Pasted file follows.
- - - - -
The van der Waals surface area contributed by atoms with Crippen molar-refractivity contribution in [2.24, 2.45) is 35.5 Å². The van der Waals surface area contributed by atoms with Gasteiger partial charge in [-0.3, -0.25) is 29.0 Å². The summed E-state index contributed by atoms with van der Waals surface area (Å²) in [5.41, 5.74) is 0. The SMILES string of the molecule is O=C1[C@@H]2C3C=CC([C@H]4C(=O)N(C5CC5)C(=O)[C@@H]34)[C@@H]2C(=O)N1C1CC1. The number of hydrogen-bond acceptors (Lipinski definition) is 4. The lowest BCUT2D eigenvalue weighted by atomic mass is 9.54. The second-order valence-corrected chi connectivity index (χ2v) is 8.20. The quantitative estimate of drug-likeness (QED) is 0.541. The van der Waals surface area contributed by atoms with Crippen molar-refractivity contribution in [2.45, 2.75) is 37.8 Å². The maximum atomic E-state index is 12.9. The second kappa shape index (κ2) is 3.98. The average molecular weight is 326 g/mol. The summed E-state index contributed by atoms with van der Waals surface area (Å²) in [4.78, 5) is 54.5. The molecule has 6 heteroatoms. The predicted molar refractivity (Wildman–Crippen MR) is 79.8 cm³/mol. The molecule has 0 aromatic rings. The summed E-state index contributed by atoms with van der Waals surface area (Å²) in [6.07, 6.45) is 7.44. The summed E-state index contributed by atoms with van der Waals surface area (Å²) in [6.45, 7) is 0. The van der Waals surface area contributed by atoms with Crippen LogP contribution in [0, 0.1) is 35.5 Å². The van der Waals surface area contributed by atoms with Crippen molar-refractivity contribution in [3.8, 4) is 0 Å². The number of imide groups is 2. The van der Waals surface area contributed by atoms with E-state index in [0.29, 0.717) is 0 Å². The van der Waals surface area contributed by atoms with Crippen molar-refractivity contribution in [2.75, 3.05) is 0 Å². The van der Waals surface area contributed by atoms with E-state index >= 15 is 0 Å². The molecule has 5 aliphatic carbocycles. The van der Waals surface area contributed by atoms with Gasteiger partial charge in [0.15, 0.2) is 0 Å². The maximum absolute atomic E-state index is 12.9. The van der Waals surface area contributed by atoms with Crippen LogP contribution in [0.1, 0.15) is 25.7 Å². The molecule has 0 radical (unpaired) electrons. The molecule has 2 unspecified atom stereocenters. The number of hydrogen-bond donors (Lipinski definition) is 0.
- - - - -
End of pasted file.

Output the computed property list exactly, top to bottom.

The van der Waals surface area contributed by atoms with Crippen molar-refractivity contribution in [2.24, 2.45) is 35.5 Å². The van der Waals surface area contributed by atoms with Gasteiger partial charge in [-0.3, -0.25) is 29.0 Å². The summed E-state index contributed by atoms with van der Waals surface area (Å²) in [5.41, 5.74) is 0. The SMILES string of the molecule is O=C1[C@@H]2C3C=CC([C@H]4C(=O)N(C5CC5)C(=O)[C@@H]34)[C@@H]2C(=O)N1C1CC1. The number of hydrogen-bond acceptors (Lipinski definition) is 4. The lowest BCUT2D eigenvalue weighted by atomic mass is 9.54. The second-order valence-corrected chi connectivity index (χ2v) is 8.20. The quantitative estimate of drug-likeness (QED) is 0.541. The van der Waals surface area contributed by atoms with Crippen molar-refractivity contribution in [2.45, 2.75) is 37.8 Å². The maximum atomic E-state index is 12.9. The second kappa shape index (κ2) is 3.98. The average molecular weight is 326 g/mol. The summed E-state index contributed by atoms with van der Waals surface area (Å²) in [4.78, 5) is 54.5. The molecule has 6 heteroatoms. The predicted molar refractivity (Wildman–Crippen MR) is 79.8 cm³/mol. The molecule has 0 aromatic rings. The summed E-state index contributed by atoms with van der Waals surface area (Å²) in [6.07, 6.45) is 7.44. The summed E-state index contributed by atoms with van der Waals surface area (Å²) in [6.45, 7) is 0. The van der Waals surface area contributed by atoms with Crippen LogP contribution in [0, 0.1) is 35.5 Å². The van der Waals surface area contributed by atoms with Crippen molar-refractivity contribution in [3.8, 4) is 0 Å². The number of imide groups is 2. The van der Waals surface area contributed by atoms with E-state index in [0.29, 0.717) is 0 Å². The van der Waals surface area contributed by atoms with Crippen molar-refractivity contribution in [2.75, 3.05) is 0 Å². The van der Waals surface area contributed by atoms with E-state index >= 15 is 0 Å². The molecule has 5 aliphatic carbocycles. The van der Waals surface area contributed by atoms with Gasteiger partial charge in [0.15, 0.2) is 0 Å². The maximum absolute atomic E-state index is 12.9. The van der Waals surface area contributed by atoms with Crippen LogP contribution in [0.1, 0.15) is 25.7 Å². The molecule has 0 radical (unpaired) electrons. The molecule has 2 unspecified atom stereocenters. The number of hydrogen-bond donors (Lipinski definition) is 0.